p-values explained

David Blanco (UPC) recently prepared this video following the ASA statement  and we wanted to share it with you. We particularly love the very useful examples (who would not want those work colleagues?!) and the BNE Shiny application.

We also highly recommend this RSS video on the development and impact of the statement, including some very interesting discussions.

We hope you find it useful, please do share your thoughts!


Reflections from “Dance your PhD”

by Guest Blogger Ipek Guler

In 2015, Ipek Guler submitted a video to the competition “Dance your  PhD” sponsored by Science/AAAS, organisation which each year encourages researchers to represent their work in the form of a dance.

You can check out her video below:

and read her reflections on the experience below:

How did you hear about the competition and why did you decide to enter?

I heard about the competition on John Bohannon’s TED talk where he gives a brilliant example of how to turn a presentation into a dance with a professional contemporary dance company. He talks about how the lasers cool down matter. Amazing! I think I had already decided to do it right at the beginning of the talk. As i do perform contemporary dancing as a semi-professional dancer, the idea was perfect for me.

Where  did you find the inspiration to translate biostatistical concepts into dance?

There are some inspiring sentences on the Dance Your PhD website: “So, what’s your Ph.D. research about?” You take a deep breath and launch into the explanation. People’s eyes begin to glaze over… At times like these, don’t you wish you could just turn to the nearest computer and show people an online video of your Ph.D. thesis interpreted in dance form?”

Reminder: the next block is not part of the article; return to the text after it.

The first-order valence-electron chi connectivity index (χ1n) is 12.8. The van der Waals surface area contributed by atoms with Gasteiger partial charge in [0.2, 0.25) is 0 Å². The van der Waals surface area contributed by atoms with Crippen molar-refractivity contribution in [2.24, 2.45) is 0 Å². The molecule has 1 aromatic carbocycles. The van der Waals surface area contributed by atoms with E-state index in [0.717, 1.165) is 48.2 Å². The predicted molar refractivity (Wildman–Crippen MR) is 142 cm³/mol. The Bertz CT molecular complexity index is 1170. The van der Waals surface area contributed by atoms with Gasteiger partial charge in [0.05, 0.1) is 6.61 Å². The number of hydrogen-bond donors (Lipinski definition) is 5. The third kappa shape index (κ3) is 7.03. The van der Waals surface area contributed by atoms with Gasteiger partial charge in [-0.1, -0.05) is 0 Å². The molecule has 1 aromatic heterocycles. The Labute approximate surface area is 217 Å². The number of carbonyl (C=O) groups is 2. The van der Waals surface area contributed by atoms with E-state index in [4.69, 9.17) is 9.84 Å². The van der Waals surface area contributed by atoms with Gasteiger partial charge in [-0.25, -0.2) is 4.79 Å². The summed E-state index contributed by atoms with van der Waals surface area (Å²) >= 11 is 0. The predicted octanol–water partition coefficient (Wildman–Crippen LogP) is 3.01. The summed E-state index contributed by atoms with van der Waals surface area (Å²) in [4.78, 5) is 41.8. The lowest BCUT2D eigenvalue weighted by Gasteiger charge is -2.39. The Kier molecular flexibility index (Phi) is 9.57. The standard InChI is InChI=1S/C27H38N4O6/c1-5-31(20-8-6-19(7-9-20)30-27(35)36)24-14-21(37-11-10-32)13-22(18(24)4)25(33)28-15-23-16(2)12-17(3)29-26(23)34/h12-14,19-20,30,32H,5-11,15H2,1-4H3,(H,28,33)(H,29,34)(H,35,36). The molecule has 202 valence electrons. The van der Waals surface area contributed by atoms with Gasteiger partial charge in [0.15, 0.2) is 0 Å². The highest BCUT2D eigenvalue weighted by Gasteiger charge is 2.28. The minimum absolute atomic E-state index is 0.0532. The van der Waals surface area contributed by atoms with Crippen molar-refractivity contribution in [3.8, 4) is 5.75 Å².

So this was my starting point. I was very excited to be able to explain my research to my friends, parents, relatives finally. The other good point was that I used it to introduce different concepts, feelings into my dance performances; this is what you are able to do in contemporary dancing that other forms of academic dissemination do not allow.

How  long did it  take you to finish  the video?

For a long time I had already been trying to summarise my PhD research to other people who have no idea about statistics. The process of translating it into dance helped me a lot for my future presentations and in my thesis.

The choreography took a few months to create in my mind. The next step was the rehearsal  with my dance group. It was the fastest and easiest process which took a few days because we used to create, dance and improvise together for years. Finally we shot the video in one day and had  lots of fun (we also added some of these moments at the end of the video. :))

Would you recommend it to other PhDs in Biostatistics?

I definitely recommend it to other researchers in Biostatistics who have just finished their PhD or are still PhD students. First of all you will able to resume your principal aim, the most important points of your PhD research, then you’ll have a great product to show when you are not able to explain to other people who have no idea what you are doing. Especially in biostatistics, people sometimes don’t understand what you’re really doing, so you have a brilliant option. Believe me, it works!

You can watch other Dance your PhD videos on mathematics here and  here, and some biomedical ones too here and here.